Uncommon Criminals (Heist Society #2) by Ally Carter
As "Uncommon Criminals" opens, it is two months after the events of "Heist Society," and Kat has been going out on her own collecting artworks for Abiram Stein to return to their rightful owners. Kat has just returned from Moscow, where she rescued a Cezanne from the home of a former KGB officer, when an elderly woman approaches her and Hale saying that Visily Romani recommended Kat's services.
The woman goes on to say that her name is Constance Miller and that Visily Romani sent her. She needs Kat to steal back an emerald that had been stolen from her parents, who were archaeologists. The theory that her parents had held was that the emerald is one of a pair of identical emeralds that once belonged to Cleopatra and Mark Antony. The thief who stole it from them, Oliver Kelly, went on to build a financial empire of his own and kept the emerald in a vault in Switzerland. Kelly's grandson, also named Oliver, is bringing the emerald to New York City, where he plans to put it on display. Constance asks Kat to retrieve the emerald and since Visily Romani is involved, Kat cannot refuse.
Kat and Gabrielle do as good a job as they can of researching Constance. Constance is a recluse and the cousins cannot find any recent photographs of her, so they break into Constance's hotel room and rummage through her things. Everything they find in the room leads them to the conclusion that Constance is on the up-and-up and so they retrieve the emerald using a technique they refer to as "Alice in Wonderland," which involves dropping the emerald into an air duct in the floor. A duplicate of the emerald has been placed in the air duct, and so Gabrielle simply pulls out the duplicate and gives it to Kelly's people.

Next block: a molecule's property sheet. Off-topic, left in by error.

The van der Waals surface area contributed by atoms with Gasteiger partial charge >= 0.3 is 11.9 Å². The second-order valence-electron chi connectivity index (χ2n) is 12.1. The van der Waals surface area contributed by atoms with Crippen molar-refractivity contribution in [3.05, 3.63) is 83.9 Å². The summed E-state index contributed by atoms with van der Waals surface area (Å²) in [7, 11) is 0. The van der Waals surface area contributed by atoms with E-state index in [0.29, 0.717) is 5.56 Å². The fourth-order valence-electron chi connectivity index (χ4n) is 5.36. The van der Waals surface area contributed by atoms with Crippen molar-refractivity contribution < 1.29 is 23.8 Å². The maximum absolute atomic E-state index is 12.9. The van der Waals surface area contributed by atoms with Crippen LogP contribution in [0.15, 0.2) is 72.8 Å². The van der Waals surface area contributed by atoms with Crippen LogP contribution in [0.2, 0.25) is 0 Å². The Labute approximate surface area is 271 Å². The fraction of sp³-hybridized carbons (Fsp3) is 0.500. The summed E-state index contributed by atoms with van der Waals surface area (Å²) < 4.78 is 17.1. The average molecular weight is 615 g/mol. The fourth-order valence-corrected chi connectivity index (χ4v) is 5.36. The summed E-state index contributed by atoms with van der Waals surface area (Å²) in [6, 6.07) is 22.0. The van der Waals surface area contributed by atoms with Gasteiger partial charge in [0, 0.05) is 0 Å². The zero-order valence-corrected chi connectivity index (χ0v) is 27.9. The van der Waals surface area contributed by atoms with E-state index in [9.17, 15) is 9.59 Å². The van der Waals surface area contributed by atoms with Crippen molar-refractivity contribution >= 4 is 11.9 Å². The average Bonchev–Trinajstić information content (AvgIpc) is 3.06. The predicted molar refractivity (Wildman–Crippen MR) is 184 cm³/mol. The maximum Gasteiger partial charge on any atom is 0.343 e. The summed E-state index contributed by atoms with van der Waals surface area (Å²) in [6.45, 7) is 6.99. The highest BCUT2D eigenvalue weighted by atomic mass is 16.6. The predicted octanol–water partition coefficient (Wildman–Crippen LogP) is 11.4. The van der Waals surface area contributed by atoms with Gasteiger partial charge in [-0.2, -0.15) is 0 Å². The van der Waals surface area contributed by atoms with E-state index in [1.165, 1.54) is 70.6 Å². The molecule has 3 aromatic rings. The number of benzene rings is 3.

They deliver the emerald to Constance, and that's where the adventure really begins. They will go from New York City to Monte Carlo, with a side trip to Austria, to set things right.
I have to admit that the names that Carter gives to the cons that Kat and her crew consider (and occasionally use onscreen) are delightful. Among those referenced in this book are "Sleeping Beauty," "Humpty Dumpty," "Groundhog," and "Black-eyed Susan." We also see "Cinderella" and the aforementioned "Alice in Wonderland" in action.
One of the sources of tension is Kat's insistence that she doesn't need backup on the jobs she does for Abiram. All of her crew are angry at her for venturing out on her own. When Uncle Eddie says that he wants them to go to Uruguay (or is it Paraguay?), most of them see no reason to stay if Kat doesn't need them, and they go. Does Kat decide that the rest of her crew is right? You'll have to read the book to find out.
Kat and Hale's relationship progresses. I know that they will eventually become a couple, and there is definitely a part of me that thinks they could have the love of a lifetime here. I have always thought that best friends should make the best romantic partners. However, real life has made me a little more dubious. I married a childhood friend and we ended up divorced after 17 years. As a result, I don't know if the friendship that they have fostered is worth risking on a relationship that may end in tears in a decade or two. On the third hand, maybe a friendship that ended up as a failed romance would not have been a viable friendship at all.